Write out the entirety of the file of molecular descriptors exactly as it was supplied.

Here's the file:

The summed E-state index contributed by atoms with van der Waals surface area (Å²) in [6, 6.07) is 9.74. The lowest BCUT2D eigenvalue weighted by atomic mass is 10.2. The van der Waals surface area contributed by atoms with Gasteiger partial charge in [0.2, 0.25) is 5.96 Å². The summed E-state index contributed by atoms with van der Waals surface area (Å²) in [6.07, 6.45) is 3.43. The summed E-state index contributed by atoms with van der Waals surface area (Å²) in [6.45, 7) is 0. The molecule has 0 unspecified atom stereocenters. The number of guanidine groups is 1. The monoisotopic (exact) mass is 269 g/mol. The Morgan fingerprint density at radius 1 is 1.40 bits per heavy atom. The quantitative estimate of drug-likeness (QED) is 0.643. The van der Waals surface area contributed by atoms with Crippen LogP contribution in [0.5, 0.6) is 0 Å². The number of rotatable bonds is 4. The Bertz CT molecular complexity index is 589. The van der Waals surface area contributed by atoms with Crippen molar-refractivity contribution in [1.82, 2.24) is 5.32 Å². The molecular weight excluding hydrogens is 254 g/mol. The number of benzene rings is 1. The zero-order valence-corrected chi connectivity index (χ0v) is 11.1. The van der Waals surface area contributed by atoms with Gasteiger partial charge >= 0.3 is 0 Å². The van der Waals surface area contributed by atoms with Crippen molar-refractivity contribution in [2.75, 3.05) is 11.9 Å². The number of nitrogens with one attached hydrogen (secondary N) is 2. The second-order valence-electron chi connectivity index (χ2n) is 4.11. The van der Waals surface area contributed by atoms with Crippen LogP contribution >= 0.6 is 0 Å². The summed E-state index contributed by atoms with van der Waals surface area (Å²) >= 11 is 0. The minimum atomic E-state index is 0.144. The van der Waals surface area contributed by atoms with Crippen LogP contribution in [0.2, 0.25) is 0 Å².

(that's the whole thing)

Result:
The summed E-state index contributed by atoms with van der Waals surface area (Å²) in [6, 6.07) is 9.74. The lowest BCUT2D eigenvalue weighted by atomic mass is 10.2. The van der Waals surface area contributed by atoms with Gasteiger partial charge in [0.2, 0.25) is 5.96 Å². The summed E-state index contributed by atoms with van der Waals surface area (Å²) in [6.07, 6.45) is 3.43. The summed E-state index contributed by atoms with van der Waals surface area (Å²) in [6.45, 7) is 0. The molecule has 0 unspecified atom stereocenters. The number of guanidine groups is 1. The monoisotopic (exact) mass is 269 g/mol. The Morgan fingerprint density at radius 1 is 1.40 bits per heavy atom. The quantitative estimate of drug-likeness (QED) is 0.643. The van der Waals surface area contributed by atoms with Crippen LogP contribution in [0.5, 0.6) is 0 Å². The number of rotatable bonds is 4. The Bertz CT molecular complexity index is 589. The van der Waals surface area contributed by atoms with Crippen molar-refractivity contribution in [1.82, 2.24) is 5.32 Å². The molecular weight excluding hydrogens is 254 g/mol. The number of benzene rings is 1. The zero-order valence-corrected chi connectivity index (χ0v) is 11.1. The van der Waals surface area contributed by atoms with Gasteiger partial charge >= 0.3 is 0 Å². The van der Waals surface area contributed by atoms with Crippen molar-refractivity contribution in [2.75, 3.05) is 11.9 Å². The number of nitrogens with one attached hydrogen (secondary N) is 2. The second-order valence-electron chi connectivity index (χ2n) is 4.11. The van der Waals surface area contributed by atoms with Crippen LogP contribution >= 0.6 is 0 Å². The summed E-state index contributed by atoms with van der Waals surface area (Å²) >= 11 is 0. The minimum atomic E-state index is 0.144. The van der Waals surface area contributed by atoms with Crippen LogP contribution in [0.2, 0.25) is 0 Å².